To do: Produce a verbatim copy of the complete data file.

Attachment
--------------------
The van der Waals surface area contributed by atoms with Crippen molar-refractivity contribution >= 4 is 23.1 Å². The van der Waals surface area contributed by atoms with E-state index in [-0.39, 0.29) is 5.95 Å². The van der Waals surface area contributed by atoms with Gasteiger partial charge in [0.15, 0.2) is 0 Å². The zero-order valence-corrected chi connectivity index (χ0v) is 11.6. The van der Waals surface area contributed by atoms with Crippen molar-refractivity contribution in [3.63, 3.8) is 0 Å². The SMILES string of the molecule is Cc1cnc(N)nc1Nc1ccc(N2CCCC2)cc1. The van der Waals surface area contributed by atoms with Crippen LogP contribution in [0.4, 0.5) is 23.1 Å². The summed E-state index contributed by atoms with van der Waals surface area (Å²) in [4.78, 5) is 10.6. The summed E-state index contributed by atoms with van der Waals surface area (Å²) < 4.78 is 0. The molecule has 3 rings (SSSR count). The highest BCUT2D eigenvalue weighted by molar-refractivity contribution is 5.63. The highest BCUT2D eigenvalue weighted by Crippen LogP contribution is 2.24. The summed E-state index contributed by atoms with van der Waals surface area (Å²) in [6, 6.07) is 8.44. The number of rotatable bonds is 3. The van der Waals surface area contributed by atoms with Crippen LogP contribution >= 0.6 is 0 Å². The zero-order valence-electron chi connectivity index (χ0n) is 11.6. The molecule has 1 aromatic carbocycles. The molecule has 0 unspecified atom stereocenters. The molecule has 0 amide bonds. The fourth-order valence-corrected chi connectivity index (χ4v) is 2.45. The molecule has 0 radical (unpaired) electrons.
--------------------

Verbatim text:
The van der Waals surface area contributed by atoms with Crippen molar-refractivity contribution >= 4 is 23.1 Å². The van der Waals surface area contributed by atoms with E-state index in [-0.39, 0.29) is 5.95 Å². The van der Waals surface area contributed by atoms with Gasteiger partial charge in [0.15, 0.2) is 0 Å². The zero-order valence-corrected chi connectivity index (χ0v) is 11.6. The van der Waals surface area contributed by atoms with Crippen molar-refractivity contribution in [3.63, 3.8) is 0 Å². The SMILES string of the molecule is Cc1cnc(N)nc1Nc1ccc(N2CCCC2)cc1. The van der Waals surface area contributed by atoms with Crippen LogP contribution in [0.4, 0.5) is 23.1 Å². The summed E-state index contributed by atoms with van der Waals surface area (Å²) in [4.78, 5) is 10.6. The summed E-state index contributed by atoms with van der Waals surface area (Å²) < 4.78 is 0. The molecule has 3 rings (SSSR count). The highest BCUT2D eigenvalue weighted by molar-refractivity contribution is 5.63. The highest BCUT2D eigenvalue weighted by Crippen LogP contribution is 2.24. The summed E-state index contributed by atoms with van der Waals surface area (Å²) in [6, 6.07) is 8.44. The number of rotatable bonds is 3. The van der Waals surface area contributed by atoms with Crippen LogP contribution >= 0.6 is 0 Å². The zero-order valence-electron chi connectivity index (χ0n) is 11.6. The molecule has 1 aromatic carbocycles. The molecule has 0 unspecified atom stereocenters. The molecule has 0 amide bonds. The fourth-order valence-corrected chi connectivity index (χ4v) is 2.45. The molecule has 0 radical (unpaired) electrons.